A few kilometers from the bright lights of the casinos that advertise the new wealth of Macao's gambling-fueled economy is Rua Um do Bairro Vá Tai, a grimy row of overcrowded apartments.
In the days of Portugal's ambivalent colonial rule, this street and the surrounding neighborhood in the north of Macao, a short stroll from the border gate with mainland China, became home to some of the city's poorest residents.
Despite years of spectacular economic growth, locals say the area is little changed, left on the margins of the casino boom.
Kuan Keng Nam, whose father runs a small home repair business here, recently escaped the drudgery of his old neighborhood by landing a job as a cook in a Portuguese restaurant in the food court of the Venetian, the newest and biggest of the casinos.
But the 23-year-old Kuan found a casino job was not a ticket out of a place where many of the people he knows are either unemployed or underemployed. The 7,000 patacas, or $876, Kuan earns each month, although a respectable income by local standards, does not go very far.
Like many other Macanese, he complains that the influx of labor across the border with China keeps wages low, while the cost of living - especially rents in working-class neighborhoods - spirals upward.
"Mainland people might be earning 3,000 a month at home. They come here and they earn 6,000," said Kuan. "For them it's a high rate, for us it's too low."
This is the reverse side of Macao's phenomenal growth, out of sight of most visitors to the artificial world created by new casinos like the Venetian, where above the gondolas on the fake canal the sky is always blue and the clouds cheerfully white because they are painted on the ceiling.
"The government tells us the casino boom is bringing wealth to Macao," said José Pereira Coutinho, a deputy in Macao's Legislative Assembly. "That is not true, because this wealth is only for a few. It is not helping people who are suffering."
In what has traditionally been a placid political environment, the signs of public discontent are emerging. Several thousand people protested on Oct. 1, China's National Day, for the first time. They marched on government house over a potpourri of grievances ranging from harsh new penalties for illegal parking of motorcycles, to corruption in government and the use of illegal labor. It followed a rowdy protest in May on similar issues. Another protest is expected in December to coincide with the anniversary of the handover to China.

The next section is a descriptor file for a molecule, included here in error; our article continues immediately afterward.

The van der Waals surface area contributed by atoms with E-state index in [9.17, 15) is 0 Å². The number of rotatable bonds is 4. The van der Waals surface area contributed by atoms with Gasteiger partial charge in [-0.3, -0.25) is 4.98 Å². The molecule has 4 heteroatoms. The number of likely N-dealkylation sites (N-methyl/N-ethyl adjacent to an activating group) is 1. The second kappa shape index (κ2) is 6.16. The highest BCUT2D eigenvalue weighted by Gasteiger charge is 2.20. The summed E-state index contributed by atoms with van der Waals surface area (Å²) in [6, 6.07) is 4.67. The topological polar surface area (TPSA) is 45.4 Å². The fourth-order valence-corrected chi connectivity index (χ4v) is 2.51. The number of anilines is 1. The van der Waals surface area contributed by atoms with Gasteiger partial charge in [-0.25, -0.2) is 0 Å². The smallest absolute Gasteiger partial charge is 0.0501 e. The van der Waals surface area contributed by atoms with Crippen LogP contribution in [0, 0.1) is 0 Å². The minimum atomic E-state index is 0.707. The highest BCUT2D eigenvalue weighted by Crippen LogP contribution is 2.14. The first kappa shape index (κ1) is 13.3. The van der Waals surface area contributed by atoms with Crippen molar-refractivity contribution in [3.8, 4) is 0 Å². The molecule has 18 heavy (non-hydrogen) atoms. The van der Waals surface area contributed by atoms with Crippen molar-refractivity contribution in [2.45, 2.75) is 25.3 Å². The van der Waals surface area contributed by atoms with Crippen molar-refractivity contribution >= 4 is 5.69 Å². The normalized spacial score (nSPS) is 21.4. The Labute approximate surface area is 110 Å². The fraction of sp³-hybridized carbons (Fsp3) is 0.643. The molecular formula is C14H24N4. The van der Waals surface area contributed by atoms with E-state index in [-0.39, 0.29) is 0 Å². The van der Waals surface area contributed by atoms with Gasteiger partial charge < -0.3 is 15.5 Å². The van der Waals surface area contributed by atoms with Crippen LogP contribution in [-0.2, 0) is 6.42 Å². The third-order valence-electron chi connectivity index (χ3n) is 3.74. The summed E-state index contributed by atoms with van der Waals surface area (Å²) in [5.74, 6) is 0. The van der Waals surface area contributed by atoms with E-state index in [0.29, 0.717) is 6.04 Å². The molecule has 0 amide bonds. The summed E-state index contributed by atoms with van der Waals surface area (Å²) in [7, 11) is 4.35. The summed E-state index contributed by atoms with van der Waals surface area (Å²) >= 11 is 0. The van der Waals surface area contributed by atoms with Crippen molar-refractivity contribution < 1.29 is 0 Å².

Macao's small democratic movement is also riding the wave of discontent to step up its campaign for direct elections for the chief executive and Legislative Assembly. Current laws provide for popular election of only 12 of the 29 legislators. The chief executive is appointed by an electoral college of influential citizens, most of whom are seen as conservative allies of Beijing. Democrats say the system stifles debate and encourages government secrecy.
There is a common theme to recent anti-government sentiment, say legislators and political analysts: Living standards for the poor and middle class are being eroded, and the government of Chief Executive Edmund Ho, which has ruled for the eight years since China resumed sovereignty, is out of touch.
An annual report from the European Commission on conditions in Macao said in August that the gambling boom, instead of lifting the quality of life for the Macanese, had resulted in "steep and widening inequality of incomes."
With imported workers - principally from mainland China but also Southeast Asia - numbering about 70,000, or a quarter of the work force, the labor market has become more competitive and wages have not keep up with price rises. Property and rents are estimated to have risen by 200 to 300 percent.
"Local residents who have lost their jobs are expressing their discontent," the commission report said. "Macao's boom is causing the rapid inflation of the costs of living, especially of property-related costs rising faster than the pay rises of some of the poorer groups, reducing thus their real level of income."
It is hard to reconcile the problems with access to work and living standards with the official economic data. By most measures, Macao has been a huge economic success. Last year, the economy grew 16.6 percent, one of the fastest rates in the world. In the second quarter of this year, growth was 31.9 percent. Official unemployment in August was 3.1 percent.